On the anniversary of the release of Drake‘s critically acclaimed mixtape So Far Gone, I visit the impact it has had on his career.

You’re just elevating past the bullshit and past all the shit that you used to be a part of and you’re not that proud of, you’re just so far gone.” – Drake

Four years ago, the masses finally put the spotlight on a Toronto native who would eventually become one of – if not the biggest name in what we call hip-hop today. On this day in 2009, Aubrey Graham’s transformation into Drake showed that Degrassi wouldn’t hold him back from growing up and being an even bigger star as a rapper/singer. Transcending past the typical hip-hop genre, Drizzy crafted an excellent tape that showed he wasn’t going to conform, impressing many with his voice as well as his lyrical flow. So Far Gone showcased Drake being himself over sounds from the likes of Jay-Z, Kanye West, Lykke Li, Coldplay and more while also creating a stepping stone to mainstream radio in his single, “Best I Ever Had”. I vividly remember playing that song way before radio caught on and people looked at me like, “What is this? This will never catch on” *skips to next song*. Just goes to show you that even four years ago, people didn’t believe the hype until it hit radio. He did eventually turn it into a number one single as well as a great follow up in “Successful”.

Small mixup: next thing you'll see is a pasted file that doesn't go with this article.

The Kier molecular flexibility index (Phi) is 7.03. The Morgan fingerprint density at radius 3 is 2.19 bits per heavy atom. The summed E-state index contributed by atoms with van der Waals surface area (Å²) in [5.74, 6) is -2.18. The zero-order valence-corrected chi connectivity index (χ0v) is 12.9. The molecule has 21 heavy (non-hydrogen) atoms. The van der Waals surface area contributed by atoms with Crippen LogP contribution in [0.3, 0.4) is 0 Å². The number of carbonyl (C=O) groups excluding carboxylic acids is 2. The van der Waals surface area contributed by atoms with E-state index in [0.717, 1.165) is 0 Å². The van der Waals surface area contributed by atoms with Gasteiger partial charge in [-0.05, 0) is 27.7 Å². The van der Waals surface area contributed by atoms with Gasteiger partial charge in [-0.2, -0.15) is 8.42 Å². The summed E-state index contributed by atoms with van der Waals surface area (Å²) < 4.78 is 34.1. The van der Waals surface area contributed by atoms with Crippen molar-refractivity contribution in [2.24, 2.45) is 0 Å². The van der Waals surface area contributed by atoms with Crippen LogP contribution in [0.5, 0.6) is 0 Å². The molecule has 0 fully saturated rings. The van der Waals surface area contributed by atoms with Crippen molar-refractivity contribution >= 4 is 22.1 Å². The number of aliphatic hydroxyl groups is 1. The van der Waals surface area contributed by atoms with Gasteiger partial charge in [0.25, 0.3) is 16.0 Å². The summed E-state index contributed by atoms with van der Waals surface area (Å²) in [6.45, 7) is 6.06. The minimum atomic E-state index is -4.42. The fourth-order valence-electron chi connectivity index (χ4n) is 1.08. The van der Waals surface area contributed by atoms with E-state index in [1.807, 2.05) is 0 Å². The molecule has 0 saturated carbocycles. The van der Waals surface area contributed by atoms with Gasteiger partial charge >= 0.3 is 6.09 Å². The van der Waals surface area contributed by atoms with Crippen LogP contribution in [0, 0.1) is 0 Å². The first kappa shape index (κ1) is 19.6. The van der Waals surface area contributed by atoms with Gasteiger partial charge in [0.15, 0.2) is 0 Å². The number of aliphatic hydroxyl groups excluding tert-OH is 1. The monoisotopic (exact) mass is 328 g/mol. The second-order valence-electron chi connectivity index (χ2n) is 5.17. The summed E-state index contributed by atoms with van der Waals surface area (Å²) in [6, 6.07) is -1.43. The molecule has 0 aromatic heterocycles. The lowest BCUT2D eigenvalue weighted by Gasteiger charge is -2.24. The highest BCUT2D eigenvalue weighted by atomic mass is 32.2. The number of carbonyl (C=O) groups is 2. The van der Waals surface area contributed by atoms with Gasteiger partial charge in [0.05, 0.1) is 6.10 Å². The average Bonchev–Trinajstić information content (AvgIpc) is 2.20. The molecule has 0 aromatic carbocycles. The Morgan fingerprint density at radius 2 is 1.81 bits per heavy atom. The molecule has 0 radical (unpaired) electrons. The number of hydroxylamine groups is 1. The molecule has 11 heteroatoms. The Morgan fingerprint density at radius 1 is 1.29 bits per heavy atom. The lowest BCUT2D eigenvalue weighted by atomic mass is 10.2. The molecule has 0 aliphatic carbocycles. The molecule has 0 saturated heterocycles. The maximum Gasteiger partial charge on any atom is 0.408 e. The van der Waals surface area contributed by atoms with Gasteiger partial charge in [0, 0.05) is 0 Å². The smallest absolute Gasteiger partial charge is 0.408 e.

“The game need change and I’m the motherf***in’ cashier” – Drake, “Successful”

One can argue that the most significant thing that came from the release of So Far Gone was the bond and relationship Drake showed with his little-known producer/engineer Noah “40” Shebib at the time. With 40 doing most of the original production on the tape, it gave way to one of the best rapper/producer connections we have seen in years in this game. Production by 40 can be seen all over Drake’s debut Thank Me Later, his sophomore effort Take Care and most likely throughout Nothing Was The Same. This goes without saying that 40 helped craft the sound that is Drake.

Drake turned a mixtape into a multimillion dollar record deal and his OVO imprint into an all out empire. Four years later, So Far Gone still gets plays heavy in my speakers from time to time, with the same replay value as when it originally came out. In this day and age of a need for new music weekly or even daily, it’s nice to reminisce on the past and how one mixtape can change someone’s whole career. Two number one albums, 13 number one Hot Rap songs, plenty of platinum and gold plaques later, I’d say things have worked out well. And to that, I salute you, Mr. Graham.


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